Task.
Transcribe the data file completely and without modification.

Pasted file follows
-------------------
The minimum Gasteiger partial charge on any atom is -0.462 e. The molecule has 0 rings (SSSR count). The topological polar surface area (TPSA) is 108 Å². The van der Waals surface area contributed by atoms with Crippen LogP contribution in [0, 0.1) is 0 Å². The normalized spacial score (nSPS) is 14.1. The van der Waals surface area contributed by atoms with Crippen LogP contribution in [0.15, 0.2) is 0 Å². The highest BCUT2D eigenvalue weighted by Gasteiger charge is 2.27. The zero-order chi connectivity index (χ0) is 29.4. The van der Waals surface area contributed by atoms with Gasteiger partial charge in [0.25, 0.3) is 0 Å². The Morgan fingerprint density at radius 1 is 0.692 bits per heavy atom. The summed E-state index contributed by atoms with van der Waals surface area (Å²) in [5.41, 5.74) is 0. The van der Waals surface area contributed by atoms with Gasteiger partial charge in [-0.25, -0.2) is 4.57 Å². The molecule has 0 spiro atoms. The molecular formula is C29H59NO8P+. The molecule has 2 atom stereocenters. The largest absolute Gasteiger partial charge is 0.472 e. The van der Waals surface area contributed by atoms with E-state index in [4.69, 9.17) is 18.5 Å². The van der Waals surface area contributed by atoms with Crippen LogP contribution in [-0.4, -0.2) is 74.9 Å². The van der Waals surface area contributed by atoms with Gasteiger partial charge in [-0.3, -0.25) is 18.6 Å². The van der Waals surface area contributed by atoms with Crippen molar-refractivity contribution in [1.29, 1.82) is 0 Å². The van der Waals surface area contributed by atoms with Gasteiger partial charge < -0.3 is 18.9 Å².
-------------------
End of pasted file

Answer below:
The minimum Gasteiger partial charge on any atom is -0.462 e. The molecule has 0 rings (SSSR count). The topological polar surface area (TPSA) is 108 Å². The van der Waals surface area contributed by atoms with Crippen LogP contribution in [0, 0.1) is 0 Å². The normalized spacial score (nSPS) is 14.1. The van der Waals surface area contributed by atoms with Crippen LogP contribution in [0.15, 0.2) is 0 Å². The highest BCUT2D eigenvalue weighted by Gasteiger charge is 2.27. The zero-order chi connectivity index (χ0) is 29.4. The van der Waals surface area contributed by atoms with Gasteiger partial charge in [0.25, 0.3) is 0 Å². The Morgan fingerprint density at radius 1 is 0.692 bits per heavy atom. The summed E-state index contributed by atoms with van der Waals surface area (Å²) in [5.41, 5.74) is 0. The van der Waals surface area contributed by atoms with Gasteiger partial charge in [-0.25, -0.2) is 4.57 Å². The molecule has 0 spiro atoms. The molecular formula is C29H59NO8P+. The molecule has 2 atom stereocenters. The largest absolute Gasteiger partial charge is 0.472 e. The van der Waals surface area contributed by atoms with E-state index in [4.69, 9.17) is 18.5 Å². The van der Waals surface area contributed by atoms with Crippen LogP contribution in [-0.4, -0.2) is 74.9 Å². The van der Waals surface area contributed by atoms with Gasteiger partial charge in [-0.3, -0.25) is 18.6 Å². The van der Waals surface area contributed by atoms with Crippen molar-refractivity contribution in [1.29, 1.82) is 0 Å². The van der Waals surface area contributed by atoms with Gasteiger partial charge < -0.3 is 18.9 Å².